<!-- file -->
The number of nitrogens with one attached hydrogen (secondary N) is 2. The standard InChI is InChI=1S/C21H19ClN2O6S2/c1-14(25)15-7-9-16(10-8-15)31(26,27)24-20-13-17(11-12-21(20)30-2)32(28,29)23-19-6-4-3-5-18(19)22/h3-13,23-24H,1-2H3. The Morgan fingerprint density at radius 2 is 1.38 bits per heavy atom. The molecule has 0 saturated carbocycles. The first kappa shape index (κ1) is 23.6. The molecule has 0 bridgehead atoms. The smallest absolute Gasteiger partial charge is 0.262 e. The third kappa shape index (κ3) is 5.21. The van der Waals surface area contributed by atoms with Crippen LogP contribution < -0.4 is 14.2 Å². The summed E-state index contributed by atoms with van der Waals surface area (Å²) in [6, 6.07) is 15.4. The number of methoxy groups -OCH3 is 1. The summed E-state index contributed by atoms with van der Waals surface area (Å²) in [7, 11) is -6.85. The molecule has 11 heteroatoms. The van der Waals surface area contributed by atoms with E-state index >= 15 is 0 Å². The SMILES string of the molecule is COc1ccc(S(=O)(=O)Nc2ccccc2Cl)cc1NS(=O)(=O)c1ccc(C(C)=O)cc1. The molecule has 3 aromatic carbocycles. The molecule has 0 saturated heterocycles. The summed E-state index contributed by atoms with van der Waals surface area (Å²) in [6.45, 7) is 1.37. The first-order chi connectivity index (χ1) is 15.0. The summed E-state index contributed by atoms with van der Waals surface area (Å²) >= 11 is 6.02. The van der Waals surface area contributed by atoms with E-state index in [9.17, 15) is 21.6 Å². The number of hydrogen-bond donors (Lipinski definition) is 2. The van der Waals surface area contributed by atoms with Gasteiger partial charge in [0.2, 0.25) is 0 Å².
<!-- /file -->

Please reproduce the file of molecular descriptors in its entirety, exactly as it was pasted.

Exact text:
The number of nitrogens with one attached hydrogen (secondary N) is 2. The standard InChI is InChI=1S/C21H19ClN2O6S2/c1-14(25)15-7-9-16(10-8-15)31(26,27)24-20-13-17(11-12-21(20)30-2)32(28,29)23-19-6-4-3-5-18(19)22/h3-13,23-24H,1-2H3. The Morgan fingerprint density at radius 2 is 1.38 bits per heavy atom. The molecule has 0 saturated carbocycles. The first kappa shape index (κ1) is 23.6. The molecule has 0 bridgehead atoms. The smallest absolute Gasteiger partial charge is 0.262 e. The third kappa shape index (κ3) is 5.21. The van der Waals surface area contributed by atoms with Crippen LogP contribution < -0.4 is 14.2 Å². The summed E-state index contributed by atoms with van der Waals surface area (Å²) in [6, 6.07) is 15.4. The number of methoxy groups -OCH3 is 1. The summed E-state index contributed by atoms with van der Waals surface area (Å²) in [7, 11) is -6.85. The molecule has 11 heteroatoms. The van der Waals surface area contributed by atoms with E-state index >= 15 is 0 Å². The SMILES string of the molecule is COc1ccc(S(=O)(=O)Nc2ccccc2Cl)cc1NS(=O)(=O)c1ccc(C(C)=O)cc1. The molecule has 3 aromatic carbocycles. The molecule has 0 saturated heterocycles. The summed E-state index contributed by atoms with van der Waals surface area (Å²) in [6.45, 7) is 1.37. The first-order chi connectivity index (χ1) is 15.0. The summed E-state index contributed by atoms with van der Waals surface area (Å²) >= 11 is 6.02. The van der Waals surface area contributed by atoms with E-state index in [9.17, 15) is 21.6 Å². The number of hydrogen-bond donors (Lipinski definition) is 2. The van der Waals surface area contributed by atoms with Gasteiger partial charge in [0.2, 0.25) is 0 Å².